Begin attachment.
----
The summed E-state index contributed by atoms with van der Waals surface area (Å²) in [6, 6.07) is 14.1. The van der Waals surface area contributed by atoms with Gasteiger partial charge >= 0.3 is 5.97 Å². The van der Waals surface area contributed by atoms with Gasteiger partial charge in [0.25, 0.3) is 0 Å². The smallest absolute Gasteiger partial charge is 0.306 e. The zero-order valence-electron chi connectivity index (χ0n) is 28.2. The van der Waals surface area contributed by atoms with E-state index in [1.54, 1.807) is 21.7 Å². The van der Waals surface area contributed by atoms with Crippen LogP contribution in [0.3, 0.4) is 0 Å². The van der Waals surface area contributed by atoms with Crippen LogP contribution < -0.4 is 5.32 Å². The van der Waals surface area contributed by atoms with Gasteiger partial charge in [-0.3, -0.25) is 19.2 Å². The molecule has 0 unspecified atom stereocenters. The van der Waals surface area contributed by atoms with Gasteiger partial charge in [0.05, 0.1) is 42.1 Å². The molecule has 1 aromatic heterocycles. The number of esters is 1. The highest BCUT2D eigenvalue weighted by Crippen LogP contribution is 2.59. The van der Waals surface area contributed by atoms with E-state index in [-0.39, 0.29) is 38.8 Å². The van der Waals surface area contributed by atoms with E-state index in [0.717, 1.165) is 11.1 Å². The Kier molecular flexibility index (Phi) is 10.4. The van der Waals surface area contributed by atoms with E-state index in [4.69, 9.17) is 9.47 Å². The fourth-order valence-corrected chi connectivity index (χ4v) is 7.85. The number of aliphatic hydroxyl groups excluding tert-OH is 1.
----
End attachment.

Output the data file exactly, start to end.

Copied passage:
The summed E-state index contributed by atoms with van der Waals surface area (Å²) in [6, 6.07) is 14.1. The van der Waals surface area contributed by atoms with Gasteiger partial charge >= 0.3 is 5.97 Å². The van der Waals surface area contributed by atoms with Gasteiger partial charge in [0.25, 0.3) is 0 Å². The smallest absolute Gasteiger partial charge is 0.306 e. The zero-order valence-electron chi connectivity index (χ0n) is 28.2. The van der Waals surface area contributed by atoms with E-state index in [1.54, 1.807) is 21.7 Å². The van der Waals surface area contributed by atoms with Crippen LogP contribution in [0.3, 0.4) is 0 Å². The van der Waals surface area contributed by atoms with Crippen LogP contribution < -0.4 is 5.32 Å². The van der Waals surface area contributed by atoms with Gasteiger partial charge in [-0.3, -0.25) is 19.2 Å². The molecule has 0 unspecified atom stereocenters. The van der Waals surface area contributed by atoms with Gasteiger partial charge in [0.05, 0.1) is 42.1 Å². The molecule has 1 aromatic heterocycles. The number of esters is 1. The highest BCUT2D eigenvalue weighted by Crippen LogP contribution is 2.59. The van der Waals surface area contributed by atoms with E-state index in [-0.39, 0.29) is 38.8 Å². The van der Waals surface area contributed by atoms with E-state index in [0.717, 1.165) is 11.1 Å². The Kier molecular flexibility index (Phi) is 10.4. The van der Waals surface area contributed by atoms with E-state index in [4.69, 9.17) is 9.47 Å². The fourth-order valence-corrected chi connectivity index (χ4v) is 7.85. The number of aliphatic hydroxyl groups excluding tert-OH is 1.